’The recommendations in the report provide a clear policy direction for the UK and we hope to see a signal from Government that it agrees with the recommendations and that it is willing to fully fund the costs that will make the transition possible.

’The report clearly recognises the challenge the transition poses to learned societies. With more than two-thirds of the Institute’s charitable projects funded by the gift-aided profits from our publishing company, IOP Publishing, it’s crucial to us that the shift is managed carefully.

’For IOP Publishing and the Institute, publishing is not a purely commercial endeavor; it is part of our mission to successfully communicate research findings and help progress science. We take pride in providing a high-quality service to authors and readers.

’Expanding access to research outputs while ensuring the robustness of new publishing models is going to require a transition period, especially when the international nature of academic publishing is taken into consideration. The report’s recommendations, when taken together, will help make the transition possible.

’We will continue to innovate; building on our existing open access and hybrid journals — something IOP Publishing has long excelled in — to contribute to a more open access future.

’We are also delighted to see the recommendation to vigorously pursue the plan to introduce walk-in access to the majority of journals in public libraries. Initially a suggestion from publishers, this initiative can provide great benefit to small businesses and other readers, as well as creating a valuable new role for our public libraries.’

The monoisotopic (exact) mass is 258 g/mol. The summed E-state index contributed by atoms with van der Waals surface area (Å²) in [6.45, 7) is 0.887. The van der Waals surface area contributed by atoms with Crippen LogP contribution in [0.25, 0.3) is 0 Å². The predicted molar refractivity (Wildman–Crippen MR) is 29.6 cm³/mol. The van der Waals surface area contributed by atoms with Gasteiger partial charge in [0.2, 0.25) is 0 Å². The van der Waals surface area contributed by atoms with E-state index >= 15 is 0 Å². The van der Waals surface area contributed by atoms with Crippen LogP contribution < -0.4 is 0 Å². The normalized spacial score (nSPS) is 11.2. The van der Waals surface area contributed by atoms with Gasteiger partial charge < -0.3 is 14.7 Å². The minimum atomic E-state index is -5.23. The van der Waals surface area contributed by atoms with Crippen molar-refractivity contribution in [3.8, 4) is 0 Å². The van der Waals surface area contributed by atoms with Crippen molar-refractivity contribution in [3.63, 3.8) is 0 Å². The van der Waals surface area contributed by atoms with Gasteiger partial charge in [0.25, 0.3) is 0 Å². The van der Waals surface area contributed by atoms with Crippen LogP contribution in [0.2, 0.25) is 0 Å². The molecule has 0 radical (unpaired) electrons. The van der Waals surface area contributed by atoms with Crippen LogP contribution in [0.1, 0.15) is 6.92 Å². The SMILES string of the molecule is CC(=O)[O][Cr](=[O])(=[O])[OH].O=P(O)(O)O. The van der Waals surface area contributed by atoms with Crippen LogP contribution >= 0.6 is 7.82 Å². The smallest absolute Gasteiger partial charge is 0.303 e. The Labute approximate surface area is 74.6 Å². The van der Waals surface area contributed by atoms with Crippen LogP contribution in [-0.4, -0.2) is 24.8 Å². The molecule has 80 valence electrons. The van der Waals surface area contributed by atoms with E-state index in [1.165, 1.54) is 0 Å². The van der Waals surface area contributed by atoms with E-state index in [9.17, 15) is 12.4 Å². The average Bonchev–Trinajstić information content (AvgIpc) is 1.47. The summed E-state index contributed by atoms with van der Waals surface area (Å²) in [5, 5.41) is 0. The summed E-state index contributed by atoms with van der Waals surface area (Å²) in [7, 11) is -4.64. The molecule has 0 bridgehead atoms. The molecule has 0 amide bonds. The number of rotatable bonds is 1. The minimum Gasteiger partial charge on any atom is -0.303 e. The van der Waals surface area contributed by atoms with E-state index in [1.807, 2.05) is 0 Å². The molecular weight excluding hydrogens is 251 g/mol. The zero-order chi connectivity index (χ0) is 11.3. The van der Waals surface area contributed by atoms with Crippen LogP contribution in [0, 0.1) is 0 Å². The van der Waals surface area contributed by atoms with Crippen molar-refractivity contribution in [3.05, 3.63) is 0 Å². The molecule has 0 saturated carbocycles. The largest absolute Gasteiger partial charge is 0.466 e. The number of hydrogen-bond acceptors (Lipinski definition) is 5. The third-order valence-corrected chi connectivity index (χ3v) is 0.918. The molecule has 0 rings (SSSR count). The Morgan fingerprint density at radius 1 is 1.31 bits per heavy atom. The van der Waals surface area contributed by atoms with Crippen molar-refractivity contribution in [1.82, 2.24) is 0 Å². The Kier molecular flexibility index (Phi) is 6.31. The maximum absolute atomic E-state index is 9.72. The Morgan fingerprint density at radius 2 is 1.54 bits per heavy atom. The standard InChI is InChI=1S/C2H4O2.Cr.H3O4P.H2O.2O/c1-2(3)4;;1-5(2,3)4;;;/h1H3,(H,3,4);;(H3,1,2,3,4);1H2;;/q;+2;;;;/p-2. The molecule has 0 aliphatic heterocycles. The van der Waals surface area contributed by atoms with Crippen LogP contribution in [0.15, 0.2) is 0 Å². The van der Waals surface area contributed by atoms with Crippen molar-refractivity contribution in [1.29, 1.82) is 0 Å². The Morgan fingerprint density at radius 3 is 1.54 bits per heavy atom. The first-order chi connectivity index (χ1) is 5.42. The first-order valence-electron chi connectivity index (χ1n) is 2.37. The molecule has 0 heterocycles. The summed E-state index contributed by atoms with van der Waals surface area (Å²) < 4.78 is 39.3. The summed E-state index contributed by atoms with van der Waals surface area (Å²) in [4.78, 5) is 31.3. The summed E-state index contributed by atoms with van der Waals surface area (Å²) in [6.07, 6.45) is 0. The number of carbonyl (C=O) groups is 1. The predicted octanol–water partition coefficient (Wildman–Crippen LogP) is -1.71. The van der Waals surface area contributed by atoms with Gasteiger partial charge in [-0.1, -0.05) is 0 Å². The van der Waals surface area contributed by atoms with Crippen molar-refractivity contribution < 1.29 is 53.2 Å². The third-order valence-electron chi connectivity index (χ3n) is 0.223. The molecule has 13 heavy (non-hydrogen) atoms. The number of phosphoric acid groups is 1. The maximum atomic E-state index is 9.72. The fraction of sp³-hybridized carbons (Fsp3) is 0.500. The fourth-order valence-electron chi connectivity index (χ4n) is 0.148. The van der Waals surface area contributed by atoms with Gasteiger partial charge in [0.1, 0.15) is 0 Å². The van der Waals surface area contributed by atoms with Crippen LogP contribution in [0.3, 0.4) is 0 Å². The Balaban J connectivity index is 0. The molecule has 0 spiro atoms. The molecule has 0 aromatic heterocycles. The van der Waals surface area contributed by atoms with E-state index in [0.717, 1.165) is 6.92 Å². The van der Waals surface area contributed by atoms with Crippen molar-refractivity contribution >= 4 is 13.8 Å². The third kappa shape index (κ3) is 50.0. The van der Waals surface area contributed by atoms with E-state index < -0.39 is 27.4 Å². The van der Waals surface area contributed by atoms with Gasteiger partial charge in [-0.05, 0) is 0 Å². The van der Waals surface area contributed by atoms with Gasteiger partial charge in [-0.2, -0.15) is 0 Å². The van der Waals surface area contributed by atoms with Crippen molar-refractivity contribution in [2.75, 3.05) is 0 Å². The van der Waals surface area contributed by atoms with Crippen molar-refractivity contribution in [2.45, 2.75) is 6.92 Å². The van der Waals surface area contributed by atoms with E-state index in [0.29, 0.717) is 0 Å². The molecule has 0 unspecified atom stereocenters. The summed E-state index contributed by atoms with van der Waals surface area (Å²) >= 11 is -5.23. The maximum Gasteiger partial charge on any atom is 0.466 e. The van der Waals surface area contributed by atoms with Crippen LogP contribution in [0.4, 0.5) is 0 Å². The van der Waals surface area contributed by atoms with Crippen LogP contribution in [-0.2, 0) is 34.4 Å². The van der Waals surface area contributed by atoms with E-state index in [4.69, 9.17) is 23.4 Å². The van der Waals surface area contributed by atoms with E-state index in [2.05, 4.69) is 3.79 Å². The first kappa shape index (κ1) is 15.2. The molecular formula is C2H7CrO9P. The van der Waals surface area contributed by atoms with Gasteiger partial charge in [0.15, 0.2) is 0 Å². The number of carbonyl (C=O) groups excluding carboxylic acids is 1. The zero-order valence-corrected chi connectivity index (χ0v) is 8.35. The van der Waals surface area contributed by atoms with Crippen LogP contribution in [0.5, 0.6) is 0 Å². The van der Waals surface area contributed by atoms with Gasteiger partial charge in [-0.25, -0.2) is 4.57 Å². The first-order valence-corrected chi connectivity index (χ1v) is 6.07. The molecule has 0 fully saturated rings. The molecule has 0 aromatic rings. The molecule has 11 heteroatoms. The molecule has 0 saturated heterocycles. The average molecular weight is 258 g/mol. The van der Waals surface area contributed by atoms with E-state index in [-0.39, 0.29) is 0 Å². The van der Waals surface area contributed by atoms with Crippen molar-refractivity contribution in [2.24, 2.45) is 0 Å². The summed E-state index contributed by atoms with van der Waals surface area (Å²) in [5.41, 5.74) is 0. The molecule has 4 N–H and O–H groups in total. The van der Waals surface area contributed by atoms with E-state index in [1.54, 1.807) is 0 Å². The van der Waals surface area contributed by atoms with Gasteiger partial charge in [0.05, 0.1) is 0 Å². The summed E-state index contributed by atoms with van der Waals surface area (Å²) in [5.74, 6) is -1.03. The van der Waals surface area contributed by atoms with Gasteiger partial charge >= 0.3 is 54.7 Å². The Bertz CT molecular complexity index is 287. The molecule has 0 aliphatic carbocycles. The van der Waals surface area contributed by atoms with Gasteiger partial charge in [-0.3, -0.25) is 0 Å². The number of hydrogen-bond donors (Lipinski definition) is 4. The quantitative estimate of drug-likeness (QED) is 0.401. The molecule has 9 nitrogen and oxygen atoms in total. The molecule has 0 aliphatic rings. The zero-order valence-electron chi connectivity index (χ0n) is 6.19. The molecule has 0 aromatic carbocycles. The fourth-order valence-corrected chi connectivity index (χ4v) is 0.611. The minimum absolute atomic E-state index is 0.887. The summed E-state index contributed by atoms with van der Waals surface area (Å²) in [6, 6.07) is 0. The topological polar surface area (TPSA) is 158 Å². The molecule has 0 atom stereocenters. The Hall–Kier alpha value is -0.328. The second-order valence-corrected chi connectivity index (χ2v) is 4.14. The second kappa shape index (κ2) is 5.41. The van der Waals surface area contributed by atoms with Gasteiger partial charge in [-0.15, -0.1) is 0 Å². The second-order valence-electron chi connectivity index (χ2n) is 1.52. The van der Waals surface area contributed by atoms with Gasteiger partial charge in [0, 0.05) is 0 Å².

Dr Astrid Wissenburg, Chair of RCUK Impact Group and Director of Communications and Partnership at ESRC, (also RCUK rep on the Finch Group), said:

“Research Councils UK (RCUK) welcomes the report from the national Working Group on Expanding Access to Published Research Findings Accessibility, sustainability, excellence: how to expand access to research publications. The report sets out an encouraging and challenging road map to improve open access to scholarly literature.

’RCUK is strongly committed to improving the access to the outputs of its research, for the benefit of researchers, as well as UK economy and society. We will carefully consider the recommendations from the report, with HEFCE and other stakeholders and, in addition, we will use it to inform the new RCUK Open Access policy, expected to be launched later this summer.”

Sir Mark Walport, Director of the Wellcome Trust, said:

’We are delighted that the Finch Report encourages the UK to embrace open access, something that we at the Wellcome Trust feel very strongly about. There is a real groundswell of opinion in support of open access in the UK, the US, Europe and beyond and this is a real opportunity for the UK to lead the way. Open access is the only way to ensure that important research is made freely accessible to all. It will help drive forward innovation and breakthroughs in medical research.